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Doc. 155.-blockade of Charleston.

The steam frigate Niagara, which, it was stated some days since, was coming off this port to blockade the harbor, was first noticed off here at an early hour on Saturday by pilot boat No. 4, then outside the bar, and also from the steeple of the Custom House. The pilot boat had observed in the offing on Friday evening what appeared to be a merchant ship bound into this harbor, and which not being in sight on Saturday, was no doubt ordered off by the Niagara. Towards midday the frigate disappeared, but returned off the port in the afternoon.

On Saturday, Capt. Robert Lockwood, pilot, in boat No. 2, (the W. Y. Leitch,) took to sea the schooner Minnehaha, for Baltimore, and soon after leaving the schooner outside, he went on board his boat, when he made in the (offing, standing in, a square rigged vessel. Night coming on, and the Niagara being in sight, he thought it best to send his pilot boat into port, and to take his skiff and one hand and proceed to the bark. He reached her about seven P. M., and found her to be the bark Hilja, from Liverpool in ballast, consigned to Messrs. R. Mure & Co., of this city.

The tide being too late to get her into port, he remained on board during Saturday night, his skiff being taken on deck and carefully placed away. On Sunday morning, it being calm, the pilot was unable to get her under way, and about half-past 8 A. M. she was boarded by a boat from the Niagara, commnanded by Lieutenant R. L. May, who informed the captain of the Hilja that the port was blockaded, the rebels inside having fired on Fort Sumter with a garrison of less than 100 men, gave him a Yankee paper, containing the latest news, and mentioned that an army of 100,000 men had been landed on the coast of Louisiana. The captain of the Hilja informed the Lieutenant that he was short of water, and requested to know if the Niagara could supply him; but he was informed that the frigate had a shorter supply of that than any other necessary article. The following is a copy of the endorsement of Lieutenant R. L. May, on the papers of the Hilja:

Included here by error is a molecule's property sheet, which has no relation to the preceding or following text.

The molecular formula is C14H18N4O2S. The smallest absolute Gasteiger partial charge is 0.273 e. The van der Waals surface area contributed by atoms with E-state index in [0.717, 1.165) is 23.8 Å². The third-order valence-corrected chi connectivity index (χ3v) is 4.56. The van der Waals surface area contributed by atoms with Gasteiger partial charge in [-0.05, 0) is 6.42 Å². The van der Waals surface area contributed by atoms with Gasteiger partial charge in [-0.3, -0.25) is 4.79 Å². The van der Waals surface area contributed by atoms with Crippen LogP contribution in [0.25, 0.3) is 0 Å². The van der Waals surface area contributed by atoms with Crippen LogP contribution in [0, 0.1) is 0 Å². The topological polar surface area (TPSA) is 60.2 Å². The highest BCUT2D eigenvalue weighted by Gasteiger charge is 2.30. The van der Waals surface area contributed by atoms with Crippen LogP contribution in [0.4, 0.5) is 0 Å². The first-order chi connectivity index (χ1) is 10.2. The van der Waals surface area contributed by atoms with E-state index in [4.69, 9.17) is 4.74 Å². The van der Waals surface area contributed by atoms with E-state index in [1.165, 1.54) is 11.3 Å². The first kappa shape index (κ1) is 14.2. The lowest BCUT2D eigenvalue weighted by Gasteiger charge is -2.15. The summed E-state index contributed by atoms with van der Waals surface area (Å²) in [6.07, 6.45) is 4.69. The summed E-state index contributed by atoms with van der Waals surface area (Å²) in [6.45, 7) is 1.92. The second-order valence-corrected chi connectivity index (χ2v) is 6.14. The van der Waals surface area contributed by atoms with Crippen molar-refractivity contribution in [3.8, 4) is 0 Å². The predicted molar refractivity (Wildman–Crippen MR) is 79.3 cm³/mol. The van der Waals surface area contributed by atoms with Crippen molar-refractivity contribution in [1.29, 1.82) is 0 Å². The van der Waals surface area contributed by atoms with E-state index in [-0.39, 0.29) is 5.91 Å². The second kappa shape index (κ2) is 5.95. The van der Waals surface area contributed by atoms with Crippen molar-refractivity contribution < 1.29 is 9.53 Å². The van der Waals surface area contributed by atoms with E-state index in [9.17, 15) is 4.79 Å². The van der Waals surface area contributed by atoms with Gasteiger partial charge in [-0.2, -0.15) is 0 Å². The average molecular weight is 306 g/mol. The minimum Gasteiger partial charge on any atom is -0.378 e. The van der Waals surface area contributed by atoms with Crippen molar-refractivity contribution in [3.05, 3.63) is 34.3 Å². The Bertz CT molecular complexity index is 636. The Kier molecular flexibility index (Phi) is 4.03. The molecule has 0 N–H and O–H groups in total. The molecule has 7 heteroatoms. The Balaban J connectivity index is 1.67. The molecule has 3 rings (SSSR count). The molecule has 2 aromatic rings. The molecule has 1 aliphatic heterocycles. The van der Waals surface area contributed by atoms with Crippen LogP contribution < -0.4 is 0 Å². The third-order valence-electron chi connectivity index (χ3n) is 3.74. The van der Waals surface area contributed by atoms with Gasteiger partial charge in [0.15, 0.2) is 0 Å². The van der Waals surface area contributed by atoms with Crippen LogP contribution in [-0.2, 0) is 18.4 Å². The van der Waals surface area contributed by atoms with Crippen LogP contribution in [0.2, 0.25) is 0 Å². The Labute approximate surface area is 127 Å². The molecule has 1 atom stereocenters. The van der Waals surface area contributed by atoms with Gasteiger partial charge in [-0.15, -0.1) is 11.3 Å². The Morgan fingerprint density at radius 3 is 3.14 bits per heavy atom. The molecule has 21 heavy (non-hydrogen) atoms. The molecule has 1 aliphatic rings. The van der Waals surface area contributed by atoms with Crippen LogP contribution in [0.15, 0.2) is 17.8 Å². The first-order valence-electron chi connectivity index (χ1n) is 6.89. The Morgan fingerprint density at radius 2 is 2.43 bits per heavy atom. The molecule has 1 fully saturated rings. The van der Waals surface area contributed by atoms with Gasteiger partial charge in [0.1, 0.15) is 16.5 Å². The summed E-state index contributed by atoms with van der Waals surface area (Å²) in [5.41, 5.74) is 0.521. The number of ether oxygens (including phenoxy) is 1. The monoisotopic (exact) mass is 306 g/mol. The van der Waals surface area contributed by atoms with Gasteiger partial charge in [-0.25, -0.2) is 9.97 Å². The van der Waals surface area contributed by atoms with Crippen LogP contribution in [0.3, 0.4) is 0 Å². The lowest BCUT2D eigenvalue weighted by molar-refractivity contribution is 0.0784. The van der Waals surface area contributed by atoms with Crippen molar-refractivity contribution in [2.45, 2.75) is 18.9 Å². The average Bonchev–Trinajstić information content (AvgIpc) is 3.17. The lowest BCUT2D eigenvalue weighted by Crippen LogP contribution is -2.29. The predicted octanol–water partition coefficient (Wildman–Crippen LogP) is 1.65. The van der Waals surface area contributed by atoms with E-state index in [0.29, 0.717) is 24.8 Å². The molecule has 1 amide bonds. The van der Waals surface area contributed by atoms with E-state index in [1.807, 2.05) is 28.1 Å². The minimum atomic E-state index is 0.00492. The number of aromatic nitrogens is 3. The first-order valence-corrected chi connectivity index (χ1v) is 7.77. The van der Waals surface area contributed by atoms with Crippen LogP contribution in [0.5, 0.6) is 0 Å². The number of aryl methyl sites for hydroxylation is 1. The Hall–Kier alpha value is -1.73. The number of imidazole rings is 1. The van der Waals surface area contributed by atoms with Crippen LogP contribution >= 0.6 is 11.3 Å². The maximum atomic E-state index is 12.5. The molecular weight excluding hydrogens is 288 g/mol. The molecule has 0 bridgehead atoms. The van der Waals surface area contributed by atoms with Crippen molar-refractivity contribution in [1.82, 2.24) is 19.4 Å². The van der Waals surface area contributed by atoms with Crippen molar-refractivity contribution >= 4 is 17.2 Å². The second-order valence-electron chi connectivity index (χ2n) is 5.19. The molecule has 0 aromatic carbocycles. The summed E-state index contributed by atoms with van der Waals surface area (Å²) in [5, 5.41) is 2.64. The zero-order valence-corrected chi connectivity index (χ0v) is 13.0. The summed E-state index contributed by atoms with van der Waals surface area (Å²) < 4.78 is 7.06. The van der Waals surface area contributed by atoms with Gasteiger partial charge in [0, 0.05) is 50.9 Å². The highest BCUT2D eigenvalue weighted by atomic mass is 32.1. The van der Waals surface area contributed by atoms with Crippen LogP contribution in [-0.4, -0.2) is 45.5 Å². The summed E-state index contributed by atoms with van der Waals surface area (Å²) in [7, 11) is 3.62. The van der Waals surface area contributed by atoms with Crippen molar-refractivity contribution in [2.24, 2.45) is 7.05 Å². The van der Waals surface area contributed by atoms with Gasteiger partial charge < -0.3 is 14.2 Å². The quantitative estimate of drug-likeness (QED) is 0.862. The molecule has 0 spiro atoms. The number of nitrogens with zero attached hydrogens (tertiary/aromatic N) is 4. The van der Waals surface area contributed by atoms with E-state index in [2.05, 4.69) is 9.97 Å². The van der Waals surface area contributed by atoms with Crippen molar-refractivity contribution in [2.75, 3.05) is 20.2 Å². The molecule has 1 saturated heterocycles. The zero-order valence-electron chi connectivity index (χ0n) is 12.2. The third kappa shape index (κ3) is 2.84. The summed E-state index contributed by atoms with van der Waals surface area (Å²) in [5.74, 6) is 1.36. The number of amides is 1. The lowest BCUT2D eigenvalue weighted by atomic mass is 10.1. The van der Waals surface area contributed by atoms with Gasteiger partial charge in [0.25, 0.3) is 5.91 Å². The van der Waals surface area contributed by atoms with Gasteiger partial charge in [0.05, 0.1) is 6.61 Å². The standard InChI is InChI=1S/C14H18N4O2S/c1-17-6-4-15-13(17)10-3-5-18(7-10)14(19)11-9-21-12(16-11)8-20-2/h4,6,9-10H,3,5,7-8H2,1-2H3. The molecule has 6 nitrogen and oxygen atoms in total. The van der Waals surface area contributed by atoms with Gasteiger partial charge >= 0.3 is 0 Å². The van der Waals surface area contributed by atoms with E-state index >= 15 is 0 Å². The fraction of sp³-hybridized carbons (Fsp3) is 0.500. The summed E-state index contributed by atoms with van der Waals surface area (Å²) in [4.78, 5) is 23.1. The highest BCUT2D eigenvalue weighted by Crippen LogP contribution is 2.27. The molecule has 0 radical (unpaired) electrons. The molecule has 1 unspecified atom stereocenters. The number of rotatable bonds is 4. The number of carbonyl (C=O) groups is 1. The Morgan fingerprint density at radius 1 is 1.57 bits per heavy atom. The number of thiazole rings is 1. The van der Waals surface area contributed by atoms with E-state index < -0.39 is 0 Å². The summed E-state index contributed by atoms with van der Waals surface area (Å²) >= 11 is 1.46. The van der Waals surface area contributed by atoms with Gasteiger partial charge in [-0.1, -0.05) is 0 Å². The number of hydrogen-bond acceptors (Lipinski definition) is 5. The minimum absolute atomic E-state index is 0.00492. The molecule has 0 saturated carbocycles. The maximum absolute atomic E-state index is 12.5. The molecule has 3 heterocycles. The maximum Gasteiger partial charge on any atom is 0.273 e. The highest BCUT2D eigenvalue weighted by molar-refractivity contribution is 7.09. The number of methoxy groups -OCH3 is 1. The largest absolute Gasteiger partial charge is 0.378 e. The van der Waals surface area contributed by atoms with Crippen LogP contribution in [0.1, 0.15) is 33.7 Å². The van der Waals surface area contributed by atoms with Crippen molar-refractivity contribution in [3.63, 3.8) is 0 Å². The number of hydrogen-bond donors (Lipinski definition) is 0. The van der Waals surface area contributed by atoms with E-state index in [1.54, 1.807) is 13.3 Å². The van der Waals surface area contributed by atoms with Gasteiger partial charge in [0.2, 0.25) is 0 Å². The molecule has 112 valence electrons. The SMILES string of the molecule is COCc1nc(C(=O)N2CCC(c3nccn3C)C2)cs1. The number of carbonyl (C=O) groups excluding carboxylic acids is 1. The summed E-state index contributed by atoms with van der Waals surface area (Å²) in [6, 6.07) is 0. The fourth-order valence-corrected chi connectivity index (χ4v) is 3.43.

Boarded May 12th, and ordered off the whole Southern coast of the United States of America, it being blockaded.

R. L. May, Lieutenant United States steamship Niagara.

The officer remained by the Hilja for about twenty minutes, when he left. The boat's crew had a revolver each in a belt attached to the waist. Mr. Lockwood left the Hilja about 10 o'clock, and reached the city in his skiff, accompanied by a valuable boat hand, who remained faithful, although appearances indicated that the boy had only to open his mouth, when he might have had a passage to some other place than “Dixie's land.” The Hilja went [237] off during the day, and will proceed to the British Provinces.

The British ship Monmouth, from Liverpool and the ship General Parkhill, from the same place, were seen off the bar yesterday and were ordered off, and we understand that the Niagara had previously sent off three other squarerigged vessels. During Sunday the Niagara went well off shore, accompanied by two of the above vessels, and while she was absent the British ship A. and A., Captain Hutchinson, from Belfast, stood in from the eastward, when the Niagara made after her; but the ship, having much the start, was run into shoal water, where the frigate could not well approach her, when the Niagara put about and proceeded south. Should the boats of the Niagara omit to board the A. and A. before morning, she may be got into port with the aid of steam. The race was anxiously watched from the wharves, and also by a party of gentlemen who were out in the pilot boat Rover, Captain Evans. They went alongside and spoke the ship.--Charleston Mercury, May 13.

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